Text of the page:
Gender roles and medical progress
Stefania Albanesi () and
Claudia Olivetti ()
No 720, Staff Reports from Federal Reserve Bank of New York
Maternal mortality was the second-leading cause of death for women in childbearing years up until the mid-1930s in the United States. For each death, twenty times as many mothers were estimated to suffer pregnancy-related conditions, often leading to severe and prolonged disablement. Poor maternal health made it particularly hard for mothers to engage in market work. Between 1930 and 1960, there was a remarkable reduction in maternal mortality and morbidity, thanks to medical advances. We argue that these medical advances, by enabling women to reconcile work and motherhood, were essential for the joint rise in married women?s labor force participation and fertility over this period. We also show that the diffusion of infant formula played an important auxiliary role.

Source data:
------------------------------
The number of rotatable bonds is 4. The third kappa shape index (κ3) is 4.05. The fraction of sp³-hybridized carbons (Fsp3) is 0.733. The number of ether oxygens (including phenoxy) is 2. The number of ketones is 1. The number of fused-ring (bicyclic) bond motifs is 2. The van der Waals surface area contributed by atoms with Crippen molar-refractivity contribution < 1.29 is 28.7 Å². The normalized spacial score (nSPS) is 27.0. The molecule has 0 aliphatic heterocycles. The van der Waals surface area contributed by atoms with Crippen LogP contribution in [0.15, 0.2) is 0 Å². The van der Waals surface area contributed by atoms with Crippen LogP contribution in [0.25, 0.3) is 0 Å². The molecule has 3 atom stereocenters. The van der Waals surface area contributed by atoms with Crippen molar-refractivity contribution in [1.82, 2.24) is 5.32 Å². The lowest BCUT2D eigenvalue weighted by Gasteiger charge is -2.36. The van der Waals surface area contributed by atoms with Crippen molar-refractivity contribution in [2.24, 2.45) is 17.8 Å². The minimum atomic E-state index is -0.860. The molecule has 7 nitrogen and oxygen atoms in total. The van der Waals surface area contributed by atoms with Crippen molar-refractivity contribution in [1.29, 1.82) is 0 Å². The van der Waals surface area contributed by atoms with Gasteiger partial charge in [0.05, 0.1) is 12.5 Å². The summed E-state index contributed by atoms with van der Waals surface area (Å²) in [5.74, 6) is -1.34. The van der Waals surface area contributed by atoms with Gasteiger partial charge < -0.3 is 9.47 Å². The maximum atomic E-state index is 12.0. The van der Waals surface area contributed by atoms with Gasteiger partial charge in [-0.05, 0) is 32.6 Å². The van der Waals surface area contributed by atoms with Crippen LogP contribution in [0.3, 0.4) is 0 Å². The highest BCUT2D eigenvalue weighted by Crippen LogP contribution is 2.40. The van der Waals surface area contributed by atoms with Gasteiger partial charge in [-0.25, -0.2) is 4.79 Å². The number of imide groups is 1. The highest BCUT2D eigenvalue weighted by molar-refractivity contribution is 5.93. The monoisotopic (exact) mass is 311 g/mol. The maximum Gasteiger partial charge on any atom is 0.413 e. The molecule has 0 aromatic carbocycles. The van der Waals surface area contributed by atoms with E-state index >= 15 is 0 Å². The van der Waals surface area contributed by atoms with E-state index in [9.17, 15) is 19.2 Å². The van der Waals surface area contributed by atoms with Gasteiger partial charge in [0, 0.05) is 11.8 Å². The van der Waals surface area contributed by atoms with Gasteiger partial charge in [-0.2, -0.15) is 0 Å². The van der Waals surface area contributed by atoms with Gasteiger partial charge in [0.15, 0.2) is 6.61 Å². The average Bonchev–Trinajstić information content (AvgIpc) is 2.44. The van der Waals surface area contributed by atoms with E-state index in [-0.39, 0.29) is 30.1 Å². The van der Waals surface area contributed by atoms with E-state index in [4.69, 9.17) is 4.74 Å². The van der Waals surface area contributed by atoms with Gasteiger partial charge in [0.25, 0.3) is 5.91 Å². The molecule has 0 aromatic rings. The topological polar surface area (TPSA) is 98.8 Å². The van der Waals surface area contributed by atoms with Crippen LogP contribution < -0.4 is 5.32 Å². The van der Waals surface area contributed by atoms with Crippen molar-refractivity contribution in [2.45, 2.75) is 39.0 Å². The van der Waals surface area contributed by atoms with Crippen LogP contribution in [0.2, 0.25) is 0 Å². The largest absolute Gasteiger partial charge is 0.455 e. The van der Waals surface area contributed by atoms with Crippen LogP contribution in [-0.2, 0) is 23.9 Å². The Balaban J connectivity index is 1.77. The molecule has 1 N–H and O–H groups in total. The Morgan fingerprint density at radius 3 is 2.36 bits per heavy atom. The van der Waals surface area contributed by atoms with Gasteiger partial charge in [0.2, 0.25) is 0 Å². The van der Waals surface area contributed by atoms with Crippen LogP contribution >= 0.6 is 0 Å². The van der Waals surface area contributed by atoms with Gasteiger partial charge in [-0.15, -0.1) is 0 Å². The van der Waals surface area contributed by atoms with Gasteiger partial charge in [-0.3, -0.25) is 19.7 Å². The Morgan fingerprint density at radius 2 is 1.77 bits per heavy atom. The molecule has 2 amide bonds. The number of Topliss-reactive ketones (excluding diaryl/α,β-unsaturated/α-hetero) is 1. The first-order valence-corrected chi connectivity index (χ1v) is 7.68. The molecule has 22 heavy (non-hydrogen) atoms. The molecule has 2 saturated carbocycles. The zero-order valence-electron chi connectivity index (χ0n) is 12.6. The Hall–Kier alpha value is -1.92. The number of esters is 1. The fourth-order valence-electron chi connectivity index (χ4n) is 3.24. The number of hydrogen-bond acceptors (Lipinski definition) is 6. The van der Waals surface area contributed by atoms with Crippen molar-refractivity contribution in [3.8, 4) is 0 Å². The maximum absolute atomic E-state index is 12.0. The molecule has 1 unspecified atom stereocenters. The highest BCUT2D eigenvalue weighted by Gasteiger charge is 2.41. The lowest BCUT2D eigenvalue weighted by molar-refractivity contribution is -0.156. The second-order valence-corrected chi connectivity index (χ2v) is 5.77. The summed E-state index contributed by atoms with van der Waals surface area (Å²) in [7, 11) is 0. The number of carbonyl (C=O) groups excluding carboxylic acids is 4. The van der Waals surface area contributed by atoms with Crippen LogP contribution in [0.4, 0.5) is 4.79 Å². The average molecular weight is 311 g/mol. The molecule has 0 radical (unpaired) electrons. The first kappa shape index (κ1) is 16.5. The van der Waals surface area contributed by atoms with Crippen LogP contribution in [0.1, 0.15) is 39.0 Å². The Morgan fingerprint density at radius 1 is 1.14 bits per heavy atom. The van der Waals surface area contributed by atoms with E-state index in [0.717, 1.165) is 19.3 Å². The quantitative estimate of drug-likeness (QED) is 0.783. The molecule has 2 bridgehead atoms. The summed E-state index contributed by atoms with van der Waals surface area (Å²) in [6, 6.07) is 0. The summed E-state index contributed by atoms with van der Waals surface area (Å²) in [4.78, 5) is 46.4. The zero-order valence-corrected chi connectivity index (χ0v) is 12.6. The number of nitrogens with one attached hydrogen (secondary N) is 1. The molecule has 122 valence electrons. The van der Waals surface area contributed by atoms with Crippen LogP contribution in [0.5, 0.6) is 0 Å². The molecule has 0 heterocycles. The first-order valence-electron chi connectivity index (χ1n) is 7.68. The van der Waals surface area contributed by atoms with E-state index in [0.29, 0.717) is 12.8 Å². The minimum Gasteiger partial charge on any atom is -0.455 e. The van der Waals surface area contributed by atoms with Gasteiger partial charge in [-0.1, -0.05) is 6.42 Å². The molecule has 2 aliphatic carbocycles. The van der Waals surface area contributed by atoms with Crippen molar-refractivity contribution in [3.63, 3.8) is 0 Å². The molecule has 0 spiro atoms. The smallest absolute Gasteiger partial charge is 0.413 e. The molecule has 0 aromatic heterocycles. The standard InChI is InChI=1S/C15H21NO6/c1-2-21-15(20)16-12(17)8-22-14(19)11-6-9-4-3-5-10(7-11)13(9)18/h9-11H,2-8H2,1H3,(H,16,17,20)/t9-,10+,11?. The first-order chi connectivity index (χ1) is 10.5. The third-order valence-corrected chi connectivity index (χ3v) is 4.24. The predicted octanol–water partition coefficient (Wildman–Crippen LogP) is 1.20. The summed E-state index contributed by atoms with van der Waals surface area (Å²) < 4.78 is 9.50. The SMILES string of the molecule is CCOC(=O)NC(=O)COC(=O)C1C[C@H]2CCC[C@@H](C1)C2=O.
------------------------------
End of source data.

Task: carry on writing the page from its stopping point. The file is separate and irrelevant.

Keywords: labor force participation; maternal health (search for similar items in EconPapers)
JEL-codes: I00 J19 J21 J00 (search for similar items in EconPapers)
Pages: 41 pages
New Economics Papers: this item is included in nep-dem, nep-hea, nep-his and nep-lma
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Journal Article: Gender Roles and Medical Progress (2016)
Working Paper: Gender Roles and Medical Progress (2015)
Working Paper: Gender Roles and Medical Progress (2009)
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Persistent link: https://EconPapers.repec.org/RePEc:fip:fednsr:720
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